Finally, we get to the album closer "Where the Arrow Went Out." This killer starts out fast and strong like others on this release until it comes to a screeching halt where it starts to revisit that low drifting tone seen previously and then kicks it up again. Being the longest one on the album at 5:26, it's like a rollercoaster of emotions where it can't decide if it wants to rage all night or succumb to sleep. But when you get to 2:03, when you've almost let go, you get a cold bucket of guitar sex right in your face, where you proceed to scream and shout at the culprits until you black out.

If you don't own this record, there's something wrong with you. Its terrible beauty is not easily forgotten. The standalone copy from Deep Elm is out of print, so if you can't score one on eBay or something then you can always pick up We Ride to Fight: The First Four Years from No Idea, in which this album was reissued yet again with other PMFS early works and B-sides, including some rad Black Flag covers to put some icing on an already delicious cake.

These guys were so fucking good. I hope they get together soon...

 

 
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Fine Print: The following comments are owned by whoever posted them. We are not respon sible for them in any way. Seriously.
Combine (August 26, 2009)

This album has definitely aged well, so I agree with the "more copies in ten" comment. Also, and I know people always write things like this, but really nice guys in person. Enthusiastic and earnest about playing loud and interesting music.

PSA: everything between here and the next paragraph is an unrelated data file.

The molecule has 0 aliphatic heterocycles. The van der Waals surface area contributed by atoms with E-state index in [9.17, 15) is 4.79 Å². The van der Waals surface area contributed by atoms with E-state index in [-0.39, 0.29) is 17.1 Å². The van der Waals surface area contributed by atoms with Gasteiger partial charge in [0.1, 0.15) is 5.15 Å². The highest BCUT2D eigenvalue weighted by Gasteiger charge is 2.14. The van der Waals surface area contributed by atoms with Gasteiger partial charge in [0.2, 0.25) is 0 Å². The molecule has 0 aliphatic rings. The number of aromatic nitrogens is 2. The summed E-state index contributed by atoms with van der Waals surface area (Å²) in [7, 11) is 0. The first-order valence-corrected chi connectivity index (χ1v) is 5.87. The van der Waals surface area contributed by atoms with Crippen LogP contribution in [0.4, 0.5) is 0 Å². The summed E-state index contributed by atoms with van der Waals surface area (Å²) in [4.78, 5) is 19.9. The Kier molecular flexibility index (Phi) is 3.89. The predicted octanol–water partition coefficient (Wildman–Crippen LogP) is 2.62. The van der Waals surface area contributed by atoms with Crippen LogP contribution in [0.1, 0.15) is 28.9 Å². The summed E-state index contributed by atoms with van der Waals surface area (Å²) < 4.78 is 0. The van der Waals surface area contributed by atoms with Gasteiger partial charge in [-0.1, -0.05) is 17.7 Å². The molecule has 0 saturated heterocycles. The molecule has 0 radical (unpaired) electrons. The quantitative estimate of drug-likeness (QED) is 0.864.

sweetsugarpezz (August 26, 2009)

this was the first i heard of planes which was years ago and it still holds up today. the thing that i loved so much about this band was that they played such fuckin dirty rock and roll. there is emotion in all their recordings which i find unmatched by most others.

SilentStorms (August 26, 2009)

I thought this was a very decent review, and considered checking out the album. I have heard these guys before, but they never really appealed to me. Then I read this line:

"If you don't own this record, there's something wrong with you."

Then I realized that this is a bonehead dumbass subjective statement that made me hope this guy doesn't write more reviews. I know these guys are well-liked, but that doesn't mean that everyone in the world should like them. And that statement in quotations above is a pretty dick-headed statement. You're judging people you have never even met, or even interacted with over the internet...which isn't really even interacting.

All in all, good review, but please don't post comments like that. Especially if you're not giving it 5 stars. Pass on your future reviews.

xshoutoutx (August 26, 2009)

This was the ONLY PMFS's album I could ever muster.

eazyd2 (August 26, 2009)

good review for great band

LawnDay (August 25, 2009)

What a fucking band.

14theroad (August 25, 2009)

This review was brought to you by Pabst Blue Ribbon.

SmallYellowChair (August 25, 2009)

great band and a great record. definitely missed. Really like that Git Some record tho